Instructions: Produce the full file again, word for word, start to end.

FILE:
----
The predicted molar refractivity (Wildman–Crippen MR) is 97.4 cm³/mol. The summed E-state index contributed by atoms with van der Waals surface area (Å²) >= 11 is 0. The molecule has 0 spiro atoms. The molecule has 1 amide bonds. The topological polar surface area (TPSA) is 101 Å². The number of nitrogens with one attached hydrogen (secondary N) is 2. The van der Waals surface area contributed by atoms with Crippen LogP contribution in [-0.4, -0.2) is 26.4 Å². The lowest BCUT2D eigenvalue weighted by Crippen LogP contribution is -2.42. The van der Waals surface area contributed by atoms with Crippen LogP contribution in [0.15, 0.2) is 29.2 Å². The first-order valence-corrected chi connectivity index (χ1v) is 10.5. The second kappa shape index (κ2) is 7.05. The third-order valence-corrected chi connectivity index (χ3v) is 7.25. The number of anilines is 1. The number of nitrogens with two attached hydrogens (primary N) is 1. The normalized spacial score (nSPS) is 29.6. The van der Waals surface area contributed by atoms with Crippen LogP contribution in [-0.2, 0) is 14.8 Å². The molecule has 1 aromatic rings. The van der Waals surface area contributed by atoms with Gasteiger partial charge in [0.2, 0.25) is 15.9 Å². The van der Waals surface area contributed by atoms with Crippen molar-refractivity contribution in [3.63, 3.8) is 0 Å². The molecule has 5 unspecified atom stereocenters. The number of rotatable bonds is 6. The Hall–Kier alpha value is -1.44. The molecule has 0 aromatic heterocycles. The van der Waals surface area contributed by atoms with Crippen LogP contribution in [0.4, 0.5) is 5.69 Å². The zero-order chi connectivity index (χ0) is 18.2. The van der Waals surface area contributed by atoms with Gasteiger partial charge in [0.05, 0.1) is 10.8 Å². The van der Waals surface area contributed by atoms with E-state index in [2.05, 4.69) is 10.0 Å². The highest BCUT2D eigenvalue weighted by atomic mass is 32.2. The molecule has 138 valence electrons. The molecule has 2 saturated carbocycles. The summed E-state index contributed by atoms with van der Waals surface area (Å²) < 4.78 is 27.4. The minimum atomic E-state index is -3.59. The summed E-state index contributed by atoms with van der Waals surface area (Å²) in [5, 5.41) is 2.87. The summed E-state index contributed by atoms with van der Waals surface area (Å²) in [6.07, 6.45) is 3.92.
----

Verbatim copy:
The predicted molar refractivity (Wildman–Crippen MR) is 97.4 cm³/mol. The summed E-state index contributed by atoms with van der Waals surface area (Å²) >= 11 is 0. The molecule has 0 spiro atoms. The molecule has 1 amide bonds. The topological polar surface area (TPSA) is 101 Å². The number of nitrogens with one attached hydrogen (secondary N) is 2. The van der Waals surface area contributed by atoms with Crippen LogP contribution in [-0.4, -0.2) is 26.4 Å². The lowest BCUT2D eigenvalue weighted by Crippen LogP contribution is -2.42. The van der Waals surface area contributed by atoms with Crippen LogP contribution in [0.15, 0.2) is 29.2 Å². The first-order valence-corrected chi connectivity index (χ1v) is 10.5. The second kappa shape index (κ2) is 7.05. The third-order valence-corrected chi connectivity index (χ3v) is 7.25. The number of anilines is 1. The number of nitrogens with two attached hydrogens (primary N) is 1. The normalized spacial score (nSPS) is 29.6. The van der Waals surface area contributed by atoms with Crippen LogP contribution in [-0.2, 0) is 14.8 Å². The molecule has 1 aromatic rings. The van der Waals surface area contributed by atoms with Gasteiger partial charge in [0.2, 0.25) is 15.9 Å². The van der Waals surface area contributed by atoms with Crippen molar-refractivity contribution in [3.63, 3.8) is 0 Å². The molecule has 5 unspecified atom stereocenters. The number of rotatable bonds is 6. The Hall–Kier alpha value is -1.44. The molecule has 0 aromatic heterocycles. The van der Waals surface area contributed by atoms with Crippen LogP contribution in [0.4, 0.5) is 5.69 Å². The zero-order chi connectivity index (χ0) is 18.2. The van der Waals surface area contributed by atoms with Gasteiger partial charge in [0.05, 0.1) is 10.8 Å². The van der Waals surface area contributed by atoms with E-state index in [2.05, 4.69) is 10.0 Å². The highest BCUT2D eigenvalue weighted by atomic mass is 32.2. The molecule has 138 valence electrons. The molecule has 2 saturated carbocycles. The summed E-state index contributed by atoms with van der Waals surface area (Å²) < 4.78 is 27.4. The minimum atomic E-state index is -3.59. The summed E-state index contributed by atoms with van der Waals surface area (Å²) in [5, 5.41) is 2.87. The summed E-state index contributed by atoms with van der Waals surface area (Å²) in [6.07, 6.45) is 3.92.